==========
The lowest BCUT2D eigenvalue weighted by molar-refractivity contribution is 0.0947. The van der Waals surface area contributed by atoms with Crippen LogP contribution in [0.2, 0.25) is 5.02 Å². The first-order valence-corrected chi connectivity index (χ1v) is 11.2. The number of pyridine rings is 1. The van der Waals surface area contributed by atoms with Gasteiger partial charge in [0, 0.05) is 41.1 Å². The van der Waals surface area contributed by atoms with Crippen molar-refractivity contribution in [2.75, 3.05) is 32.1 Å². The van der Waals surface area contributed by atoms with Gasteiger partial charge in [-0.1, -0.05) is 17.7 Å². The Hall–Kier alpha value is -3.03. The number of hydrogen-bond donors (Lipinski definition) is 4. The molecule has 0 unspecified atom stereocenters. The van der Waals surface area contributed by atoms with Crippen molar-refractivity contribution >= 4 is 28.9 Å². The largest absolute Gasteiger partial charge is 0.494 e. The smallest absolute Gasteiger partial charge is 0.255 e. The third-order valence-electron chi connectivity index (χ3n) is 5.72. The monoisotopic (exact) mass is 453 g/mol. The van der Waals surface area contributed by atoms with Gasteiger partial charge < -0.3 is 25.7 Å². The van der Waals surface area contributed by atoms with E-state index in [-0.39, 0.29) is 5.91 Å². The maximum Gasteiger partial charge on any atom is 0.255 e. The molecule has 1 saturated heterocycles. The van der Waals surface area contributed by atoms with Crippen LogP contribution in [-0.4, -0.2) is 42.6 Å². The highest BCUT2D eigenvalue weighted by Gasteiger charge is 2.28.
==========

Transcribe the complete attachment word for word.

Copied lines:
The lowest BCUT2D eigenvalue weighted by molar-refractivity contribution is 0.0947. The van der Waals surface area contributed by atoms with Crippen LogP contribution in [0.2, 0.25) is 5.02 Å². The first-order valence-corrected chi connectivity index (χ1v) is 11.2. The number of pyridine rings is 1. The van der Waals surface area contributed by atoms with Gasteiger partial charge in [0, 0.05) is 41.1 Å². The van der Waals surface area contributed by atoms with Crippen molar-refractivity contribution in [2.75, 3.05) is 32.1 Å². The van der Waals surface area contributed by atoms with Gasteiger partial charge in [-0.1, -0.05) is 17.7 Å². The Hall–Kier alpha value is -3.03. The number of hydrogen-bond donors (Lipinski definition) is 4. The molecule has 0 unspecified atom stereocenters. The van der Waals surface area contributed by atoms with Crippen molar-refractivity contribution >= 4 is 28.9 Å². The largest absolute Gasteiger partial charge is 0.494 e. The smallest absolute Gasteiger partial charge is 0.255 e. The third-order valence-electron chi connectivity index (χ3n) is 5.72. The monoisotopic (exact) mass is 453 g/mol. The van der Waals surface area contributed by atoms with Gasteiger partial charge < -0.3 is 25.7 Å². The van der Waals surface area contributed by atoms with E-state index in [-0.39, 0.29) is 5.91 Å². The maximum Gasteiger partial charge on any atom is 0.255 e. The molecule has 1 saturated heterocycles. The van der Waals surface area contributed by atoms with Crippen LogP contribution in [-0.4, -0.2) is 42.6 Å². The highest BCUT2D eigenvalue weighted by Gasteiger charge is 2.28.